Review: Super Street Fighter IV

It seems odd to some that just a little over a year after their previous release of Street Fighter IV, (a game many claim single handily brought fighting games into the limelight) Capcom returns with Super Street Fighter IV. An update that promised more characters, stages, and online options. When first announced many gamers were up in arms that the new content would come in the form of a disk, rather than a download for the previous game. Capcom stated early on that “the breath of content to the game would be just to large for a download to be possible”. After some time with the game  I can honestly say this is a very impressive “update”.

SSFIV is a more of the classic SF action that you’ve come to expect from the master’s of the genre over at Capcom. The game hardly introduces anything new in the way of game-play tweaks, outside of small additions to the existing roster for balance. Basically you’re getting the same great game-play that was introduced in last years epic release with additions added for fans and critics. Where the “Super” in this title really gets its merit is in the 10 additional characters added, new stages and new online options. The “New” characters added are mostly old favorites from previous SF iterations given the SFIV revamp to fit the SFIV art syle. 8 Characters: Dee-Jay, T.Hawk, Cody, Guy, Adon, Makoto, Dudley, Ibuki all return from respective games the last two additions of Juri (an evil female Korean Taekwando expert) and Haken (a red skinned Turkish Oil Wrestler) round out the most notable additions to the game. The characters added (which totals to 35 fighters) does a lot to add variety to the roster of SFIV but that is only the tip of the iceberg.

Of the largest gripes people could raise against the original SFIV release was that the online options were lacking. A game such as SF (which never fails to gather a crowd of onlookers) being stuck to 1 on 1 battles seems like  a omission that is silly in retrospect. SSFIV remedies this problem pretty much completely, with the addition of “Endless Battle” mode a mode in which up to 8 player can inhabit a lobby system waiting in line till their turn arrives to bring the fight to whoever the last victor was. All the people in the lobby can see the current matches unfold and can even save the replay of the battle if they so choose. Their is even an entire list of search options that allow you so seek out replays of specific characters in action if you are looking to brush up on your game. The open arcade mode returns, which allows online competitors  to interrupt you romp through the story mode of the game with live online ranked or player matches. Another addition of “Team Battle” which sets a max number of 8 players into two teams, each fighting to knock out all the members of an opposing team to be declared the victor. Rounding out the new modes is that announcement that in the first week of June a “tournament mode” which would be just as it sounds a large scale tournament mode where players could set match ups and award titles. Capcom said it would use this mode to hold its own tournaments and issues out unique titles that must be defended online or the winner risks losing his celebrity status.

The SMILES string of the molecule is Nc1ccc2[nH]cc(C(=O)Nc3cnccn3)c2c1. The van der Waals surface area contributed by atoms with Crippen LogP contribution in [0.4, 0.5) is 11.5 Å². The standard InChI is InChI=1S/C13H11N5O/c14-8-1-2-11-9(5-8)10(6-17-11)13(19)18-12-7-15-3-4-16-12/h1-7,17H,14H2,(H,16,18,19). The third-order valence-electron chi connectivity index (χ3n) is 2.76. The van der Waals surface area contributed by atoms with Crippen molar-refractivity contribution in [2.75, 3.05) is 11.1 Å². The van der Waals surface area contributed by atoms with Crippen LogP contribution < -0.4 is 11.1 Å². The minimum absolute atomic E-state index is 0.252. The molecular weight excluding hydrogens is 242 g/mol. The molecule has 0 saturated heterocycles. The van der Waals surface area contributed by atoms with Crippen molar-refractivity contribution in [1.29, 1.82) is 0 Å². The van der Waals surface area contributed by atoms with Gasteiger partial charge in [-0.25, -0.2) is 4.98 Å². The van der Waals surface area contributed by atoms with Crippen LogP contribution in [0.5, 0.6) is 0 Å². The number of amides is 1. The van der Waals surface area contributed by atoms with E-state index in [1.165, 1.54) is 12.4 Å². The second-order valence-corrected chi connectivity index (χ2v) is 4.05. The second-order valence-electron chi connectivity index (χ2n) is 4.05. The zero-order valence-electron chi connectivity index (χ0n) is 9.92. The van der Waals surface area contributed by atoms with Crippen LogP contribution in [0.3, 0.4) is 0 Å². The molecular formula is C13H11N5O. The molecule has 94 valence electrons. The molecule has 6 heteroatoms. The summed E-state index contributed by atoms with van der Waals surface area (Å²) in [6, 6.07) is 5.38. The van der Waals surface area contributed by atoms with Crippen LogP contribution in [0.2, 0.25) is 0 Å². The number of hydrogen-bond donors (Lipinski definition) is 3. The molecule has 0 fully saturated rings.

All in all, SSFIV feels like the game the developers set out to make but weren’t quite able to obtain in the time they were given. There is a lot of content to this game and any seasoned SF player deserves to put this game in their collection as it stands as a pinnacle to why these games are just so much fun to play. A great package at a great price of 40 bucks. There aren’t many issues you can raise with the game itself, I will say one thing. The game is meant to be played with someone on an equal skill level you need a good friend that can push you to becoming better and better. So without that you are really not getting the full experience of the game. Other than that SSFIV is an amazing title that improves on the original in every conceivable way

Developer: Capcom

Genre: Fighting

Time: literally hundreds of hours if you find the right person to play with

Gripes: Can be hard to get into when only fighting the CPU

Get it for the: At its best Street Fighter, is like a detailed chess match where you are constantly reading your opponent and trying to stay two steps ahead of their next move. Nothing  in gaming can replace them moment you correctly predict and enemy attack an counter him just as he thinks hes about to hit you.

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